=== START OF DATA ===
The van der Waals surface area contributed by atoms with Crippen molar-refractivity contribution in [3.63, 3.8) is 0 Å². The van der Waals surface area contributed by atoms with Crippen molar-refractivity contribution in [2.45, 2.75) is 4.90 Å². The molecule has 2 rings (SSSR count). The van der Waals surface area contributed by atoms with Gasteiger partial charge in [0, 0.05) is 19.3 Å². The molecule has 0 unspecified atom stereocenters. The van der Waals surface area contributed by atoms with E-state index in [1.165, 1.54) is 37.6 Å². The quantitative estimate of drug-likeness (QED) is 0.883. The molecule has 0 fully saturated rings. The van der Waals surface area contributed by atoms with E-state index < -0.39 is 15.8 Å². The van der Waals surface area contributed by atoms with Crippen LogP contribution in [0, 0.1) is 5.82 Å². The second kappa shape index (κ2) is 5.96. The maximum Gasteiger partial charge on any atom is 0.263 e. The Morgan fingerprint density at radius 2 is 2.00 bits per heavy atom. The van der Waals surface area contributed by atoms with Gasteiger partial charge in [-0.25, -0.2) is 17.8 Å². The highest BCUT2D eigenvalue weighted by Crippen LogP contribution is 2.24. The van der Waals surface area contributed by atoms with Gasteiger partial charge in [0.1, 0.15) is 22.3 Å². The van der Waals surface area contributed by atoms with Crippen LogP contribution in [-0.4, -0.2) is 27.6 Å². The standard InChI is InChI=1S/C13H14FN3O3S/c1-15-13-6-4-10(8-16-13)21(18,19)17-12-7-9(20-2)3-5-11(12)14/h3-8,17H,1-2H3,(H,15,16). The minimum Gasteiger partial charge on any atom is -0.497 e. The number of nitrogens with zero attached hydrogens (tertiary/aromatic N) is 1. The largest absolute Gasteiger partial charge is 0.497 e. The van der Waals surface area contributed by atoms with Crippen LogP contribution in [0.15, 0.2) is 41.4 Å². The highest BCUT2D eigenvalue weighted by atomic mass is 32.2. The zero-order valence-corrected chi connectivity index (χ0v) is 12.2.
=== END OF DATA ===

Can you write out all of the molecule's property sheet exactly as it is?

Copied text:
The van der Waals surface area contributed by atoms with Crippen molar-refractivity contribution in [3.63, 3.8) is 0 Å². The van der Waals surface area contributed by atoms with Crippen molar-refractivity contribution in [2.45, 2.75) is 4.90 Å². The molecule has 2 rings (SSSR count). The van der Waals surface area contributed by atoms with Gasteiger partial charge in [0, 0.05) is 19.3 Å². The molecule has 0 unspecified atom stereocenters. The van der Waals surface area contributed by atoms with E-state index in [1.165, 1.54) is 37.6 Å². The quantitative estimate of drug-likeness (QED) is 0.883. The molecule has 0 fully saturated rings. The van der Waals surface area contributed by atoms with E-state index < -0.39 is 15.8 Å². The van der Waals surface area contributed by atoms with Crippen LogP contribution in [0, 0.1) is 5.82 Å². The second kappa shape index (κ2) is 5.96. The maximum Gasteiger partial charge on any atom is 0.263 e. The Morgan fingerprint density at radius 2 is 2.00 bits per heavy atom. The van der Waals surface area contributed by atoms with Gasteiger partial charge in [-0.25, -0.2) is 17.8 Å². The highest BCUT2D eigenvalue weighted by Crippen LogP contribution is 2.24. The van der Waals surface area contributed by atoms with Gasteiger partial charge in [0.1, 0.15) is 22.3 Å². The van der Waals surface area contributed by atoms with Crippen LogP contribution in [-0.4, -0.2) is 27.6 Å². The standard InChI is InChI=1S/C13H14FN3O3S/c1-15-13-6-4-10(8-16-13)21(18,19)17-12-7-9(20-2)3-5-11(12)14/h3-8,17H,1-2H3,(H,15,16). The minimum Gasteiger partial charge on any atom is -0.497 e. The number of nitrogens with zero attached hydrogens (tertiary/aromatic N) is 1. The largest absolute Gasteiger partial charge is 0.497 e. The van der Waals surface area contributed by atoms with Crippen LogP contribution in [0.15, 0.2) is 41.4 Å². The highest BCUT2D eigenvalue weighted by atomic mass is 32.2. The zero-order valence-corrected chi connectivity index (χ0v) is 12.2.